Gloria Wekker, speech Ain't I a Woman

Sojourner Truth’s “Ain’t I A Woman?” revisited


On the occasion of the exhibition MOED: What is Left Unseen in the Centraal Museum, Gloria Wekker performed Sojourner Truth’s notorious speech Ain’t I A Woman?, originally delivered at the Women’s Convention in Akron, Ohio, on May 29, 1851. With Ain’t I A Woman?, Sojourner Truth voiced a critique to the middle-class white feminists who failed to take into account the power relations that divided women in anti-slavery struggles and campaigns for women’s suffrage. Her words foreshadow movements of black feminism and intersectional thinking in the 20th century. In the exhibition MOED: What is Left Unseen there is a portrait of Sojourner Truth on show, which was made especially for this exhibition by visual artist Iris Kensmil.

See Gloria Wekker’s powerful and mesmerizing engagement with the speech below:



Sojourner Truth (Rifton, c. 1797 – Battle Creek, 1883) was an enslaved woman owned by a Dutch slave owner. She was born in New Netherland – New York State area today – as Isabella Baumfree and spoke Dutch until the age of nine. Once a free woman, Truth – the name she chose for herself – became an outspoken abolitionist, active in the struggle for women’s rights. Her story is the epitome of black female resistance and agency, and today she is considered one of the foremothers of intersectional thinking. Her work challenged an ahistorical and essentialist notion of “woman”. Truth’s figure symbolises a red thread in MOED’s exhibition What is Left Unseen. Her North-American storyline is connected to the Dutch abolitionist movement and her work influenced black feminist anti-racist scholarship, activists and movements such as the work of professor Gloria Wekker and Philomena Essed, whose portraits made by Patricia Kaersenhout are part of the exhibition What is Left Unseen.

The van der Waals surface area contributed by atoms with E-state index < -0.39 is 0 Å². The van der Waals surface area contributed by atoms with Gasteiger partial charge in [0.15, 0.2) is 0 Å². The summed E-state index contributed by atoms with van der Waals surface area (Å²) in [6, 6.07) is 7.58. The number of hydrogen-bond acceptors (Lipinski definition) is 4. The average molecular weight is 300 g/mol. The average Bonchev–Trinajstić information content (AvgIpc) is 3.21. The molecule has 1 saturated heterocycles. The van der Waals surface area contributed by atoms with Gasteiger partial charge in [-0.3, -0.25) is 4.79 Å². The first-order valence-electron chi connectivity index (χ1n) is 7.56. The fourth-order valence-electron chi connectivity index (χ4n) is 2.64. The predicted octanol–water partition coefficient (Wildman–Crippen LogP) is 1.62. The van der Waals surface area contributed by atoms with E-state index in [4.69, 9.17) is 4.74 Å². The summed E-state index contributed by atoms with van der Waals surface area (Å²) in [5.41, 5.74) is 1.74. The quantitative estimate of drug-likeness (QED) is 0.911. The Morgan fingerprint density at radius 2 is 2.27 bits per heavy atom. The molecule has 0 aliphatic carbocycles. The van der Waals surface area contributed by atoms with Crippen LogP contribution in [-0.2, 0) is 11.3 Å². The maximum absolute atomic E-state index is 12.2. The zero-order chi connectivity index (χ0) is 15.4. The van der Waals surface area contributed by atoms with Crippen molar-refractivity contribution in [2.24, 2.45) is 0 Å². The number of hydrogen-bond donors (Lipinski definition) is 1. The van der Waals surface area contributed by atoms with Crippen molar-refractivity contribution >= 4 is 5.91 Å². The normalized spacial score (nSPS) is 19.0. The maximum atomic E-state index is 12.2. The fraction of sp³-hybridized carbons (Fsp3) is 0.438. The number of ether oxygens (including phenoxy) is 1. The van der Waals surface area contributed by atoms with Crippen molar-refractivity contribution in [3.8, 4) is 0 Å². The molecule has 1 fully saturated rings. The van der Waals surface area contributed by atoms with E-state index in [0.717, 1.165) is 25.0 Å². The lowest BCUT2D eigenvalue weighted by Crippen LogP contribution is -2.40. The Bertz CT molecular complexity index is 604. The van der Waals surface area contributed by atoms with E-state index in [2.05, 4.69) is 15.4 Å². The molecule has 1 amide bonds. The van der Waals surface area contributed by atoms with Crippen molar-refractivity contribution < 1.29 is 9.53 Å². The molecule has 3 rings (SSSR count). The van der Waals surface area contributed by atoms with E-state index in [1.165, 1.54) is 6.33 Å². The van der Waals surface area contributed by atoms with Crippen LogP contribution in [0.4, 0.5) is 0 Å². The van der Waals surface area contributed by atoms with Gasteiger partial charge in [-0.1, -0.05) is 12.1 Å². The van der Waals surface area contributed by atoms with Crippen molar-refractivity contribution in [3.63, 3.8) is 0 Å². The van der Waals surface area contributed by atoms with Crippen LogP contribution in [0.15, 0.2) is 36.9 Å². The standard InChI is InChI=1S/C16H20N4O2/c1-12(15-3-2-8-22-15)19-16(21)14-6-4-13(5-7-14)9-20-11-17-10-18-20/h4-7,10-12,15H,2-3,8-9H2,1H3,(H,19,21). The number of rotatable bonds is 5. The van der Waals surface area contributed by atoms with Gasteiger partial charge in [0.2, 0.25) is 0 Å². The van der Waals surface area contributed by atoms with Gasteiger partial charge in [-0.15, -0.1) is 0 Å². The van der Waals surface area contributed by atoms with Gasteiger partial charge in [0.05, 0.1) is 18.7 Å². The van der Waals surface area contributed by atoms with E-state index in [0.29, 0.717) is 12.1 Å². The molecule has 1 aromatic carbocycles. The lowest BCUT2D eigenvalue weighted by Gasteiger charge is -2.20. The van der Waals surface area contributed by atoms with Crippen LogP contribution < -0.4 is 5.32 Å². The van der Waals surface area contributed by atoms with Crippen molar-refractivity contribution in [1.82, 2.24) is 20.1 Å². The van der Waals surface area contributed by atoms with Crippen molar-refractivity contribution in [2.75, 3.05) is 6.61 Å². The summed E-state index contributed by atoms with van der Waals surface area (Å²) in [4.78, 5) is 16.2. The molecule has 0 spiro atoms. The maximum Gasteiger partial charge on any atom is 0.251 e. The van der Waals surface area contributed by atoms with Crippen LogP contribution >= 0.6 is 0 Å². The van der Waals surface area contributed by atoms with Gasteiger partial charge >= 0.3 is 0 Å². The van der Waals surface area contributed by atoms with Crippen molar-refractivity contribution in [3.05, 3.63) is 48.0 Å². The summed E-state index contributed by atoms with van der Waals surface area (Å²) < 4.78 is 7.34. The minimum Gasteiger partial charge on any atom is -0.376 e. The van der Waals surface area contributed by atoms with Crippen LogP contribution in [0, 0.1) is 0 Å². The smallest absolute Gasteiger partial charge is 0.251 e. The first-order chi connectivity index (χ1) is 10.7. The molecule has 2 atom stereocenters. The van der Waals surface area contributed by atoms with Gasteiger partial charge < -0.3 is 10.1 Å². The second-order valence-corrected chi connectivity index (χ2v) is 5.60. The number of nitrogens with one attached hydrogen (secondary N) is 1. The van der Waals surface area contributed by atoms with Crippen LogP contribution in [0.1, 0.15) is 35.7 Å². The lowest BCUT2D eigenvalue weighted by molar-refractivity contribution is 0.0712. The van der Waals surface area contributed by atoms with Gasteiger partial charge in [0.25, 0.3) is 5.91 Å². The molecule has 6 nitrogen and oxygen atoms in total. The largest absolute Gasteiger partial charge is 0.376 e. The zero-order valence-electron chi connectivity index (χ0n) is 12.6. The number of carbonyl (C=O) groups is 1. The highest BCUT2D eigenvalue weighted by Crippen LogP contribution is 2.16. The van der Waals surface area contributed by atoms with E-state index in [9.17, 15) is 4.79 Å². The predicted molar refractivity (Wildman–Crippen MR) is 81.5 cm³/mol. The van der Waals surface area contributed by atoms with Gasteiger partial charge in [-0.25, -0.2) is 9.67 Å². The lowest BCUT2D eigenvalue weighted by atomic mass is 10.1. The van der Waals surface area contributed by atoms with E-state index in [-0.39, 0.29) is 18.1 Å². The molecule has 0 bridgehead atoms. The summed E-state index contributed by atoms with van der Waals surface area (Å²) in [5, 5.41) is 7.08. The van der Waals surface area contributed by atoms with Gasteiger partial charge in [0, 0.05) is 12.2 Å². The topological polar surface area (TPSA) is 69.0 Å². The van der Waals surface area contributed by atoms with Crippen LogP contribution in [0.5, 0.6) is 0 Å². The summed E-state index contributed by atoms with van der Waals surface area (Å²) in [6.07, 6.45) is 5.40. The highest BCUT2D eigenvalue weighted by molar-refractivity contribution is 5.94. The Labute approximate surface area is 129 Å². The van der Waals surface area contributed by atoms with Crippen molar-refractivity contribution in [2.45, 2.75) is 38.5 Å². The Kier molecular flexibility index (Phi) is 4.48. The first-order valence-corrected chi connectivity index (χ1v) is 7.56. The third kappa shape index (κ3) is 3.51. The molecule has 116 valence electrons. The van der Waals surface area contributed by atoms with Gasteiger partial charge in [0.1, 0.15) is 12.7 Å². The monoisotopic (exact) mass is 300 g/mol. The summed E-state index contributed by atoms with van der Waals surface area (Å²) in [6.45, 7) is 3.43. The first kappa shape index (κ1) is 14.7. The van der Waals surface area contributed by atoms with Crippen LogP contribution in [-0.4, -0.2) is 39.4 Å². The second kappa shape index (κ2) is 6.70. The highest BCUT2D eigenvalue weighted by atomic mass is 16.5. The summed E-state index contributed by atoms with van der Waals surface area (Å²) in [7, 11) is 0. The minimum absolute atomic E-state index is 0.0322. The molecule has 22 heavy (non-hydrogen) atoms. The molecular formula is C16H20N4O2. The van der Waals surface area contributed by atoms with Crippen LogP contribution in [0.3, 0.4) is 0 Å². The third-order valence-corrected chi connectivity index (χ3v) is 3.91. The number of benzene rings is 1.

Complementary to Gloria Wekker’s engagement with Ain’t I A Woman?, Nancy Jouwe translated the speech into Dutch for the exhibition MOED: What is Left Unseen. Visit the Dutch version of this website to access it.

Prof. dr. Gloria Wekker has worked in the Gender & Ethnicity department at Utrecht University from 2001 to 2013. In her research, she focuses on gender studies and sexuality in the Afro-Caribbean region and diaspora. Her most recent and much debated book, White Innocence (2017), explores a central paradox in Dutch culture: the Dutch racial exceptionalism and its denial of racial discrimination and colonial violence. Wekker challenges this by accessing a cultural archive that has been built during 400 years of Dutch colonial rule. Her analyses of intersectional approaches to feminism have been highly influential.

Nancy Jouwe is part of MOED’s research and curatorial team, and works as an independent guest researcher at Utrecht University, besides from being a public speaker and lecturer. Her work focuses on intersectionality, colonial history, arts, and intercultural dialogue. Amongst other initiatives, she stood at the basis of the research project Mapping Slavery and co-founded the Amsterdam exhibition space Framer Framed.

Would you like to know more about Sojourner Truth and the history of her speech? Check out the Sojourner Truth Project.